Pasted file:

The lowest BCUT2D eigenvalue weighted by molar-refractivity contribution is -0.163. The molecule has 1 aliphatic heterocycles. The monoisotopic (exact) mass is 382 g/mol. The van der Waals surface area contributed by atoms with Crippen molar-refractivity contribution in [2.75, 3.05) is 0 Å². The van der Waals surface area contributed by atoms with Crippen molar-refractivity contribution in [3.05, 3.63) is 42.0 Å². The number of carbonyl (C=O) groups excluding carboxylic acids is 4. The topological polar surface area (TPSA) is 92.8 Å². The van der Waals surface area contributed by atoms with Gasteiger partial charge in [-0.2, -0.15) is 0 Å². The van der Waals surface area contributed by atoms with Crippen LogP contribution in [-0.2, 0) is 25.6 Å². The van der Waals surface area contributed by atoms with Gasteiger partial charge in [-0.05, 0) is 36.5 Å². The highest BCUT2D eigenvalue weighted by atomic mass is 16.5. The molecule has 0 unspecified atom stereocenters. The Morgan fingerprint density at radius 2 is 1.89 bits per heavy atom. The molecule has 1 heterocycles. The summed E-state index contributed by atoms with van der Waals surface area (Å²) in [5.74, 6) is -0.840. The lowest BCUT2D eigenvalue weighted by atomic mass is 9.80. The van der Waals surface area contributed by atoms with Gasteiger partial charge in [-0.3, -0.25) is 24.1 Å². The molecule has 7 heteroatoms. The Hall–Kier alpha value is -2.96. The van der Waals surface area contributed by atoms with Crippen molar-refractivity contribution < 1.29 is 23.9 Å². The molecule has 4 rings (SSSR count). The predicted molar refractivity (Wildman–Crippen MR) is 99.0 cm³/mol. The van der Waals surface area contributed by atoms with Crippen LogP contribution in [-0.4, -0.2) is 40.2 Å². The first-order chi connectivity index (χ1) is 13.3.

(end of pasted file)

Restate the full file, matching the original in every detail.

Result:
The lowest BCUT2D eigenvalue weighted by molar-refractivity contribution is -0.163. The molecule has 1 aliphatic heterocycles. The monoisotopic (exact) mass is 382 g/mol. The van der Waals surface area contributed by atoms with Crippen molar-refractivity contribution in [2.75, 3.05) is 0 Å². The van der Waals surface area contributed by atoms with Crippen molar-refractivity contribution in [3.05, 3.63) is 42.0 Å². The number of carbonyl (C=O) groups excluding carboxylic acids is 4. The topological polar surface area (TPSA) is 92.8 Å². The van der Waals surface area contributed by atoms with Gasteiger partial charge in [-0.2, -0.15) is 0 Å². The van der Waals surface area contributed by atoms with Crippen LogP contribution in [-0.2, 0) is 25.6 Å². The van der Waals surface area contributed by atoms with Gasteiger partial charge in [-0.05, 0) is 36.5 Å². The highest BCUT2D eigenvalue weighted by atomic mass is 16.5. The molecule has 0 unspecified atom stereocenters. The Morgan fingerprint density at radius 2 is 1.89 bits per heavy atom. The molecule has 1 heterocycles. The summed E-state index contributed by atoms with van der Waals surface area (Å²) in [5.74, 6) is -0.840. The lowest BCUT2D eigenvalue weighted by atomic mass is 9.80. The van der Waals surface area contributed by atoms with Gasteiger partial charge in [-0.3, -0.25) is 24.1 Å². The molecule has 7 heteroatoms. The Hall–Kier alpha value is -2.96. The van der Waals surface area contributed by atoms with Crippen molar-refractivity contribution < 1.29 is 23.9 Å². The molecule has 4 rings (SSSR count). The predicted molar refractivity (Wildman–Crippen MR) is 99.0 cm³/mol. The van der Waals surface area contributed by atoms with Crippen LogP contribution in [-0.4, -0.2) is 40.2 Å². The first-order chi connectivity index (χ1) is 13.3.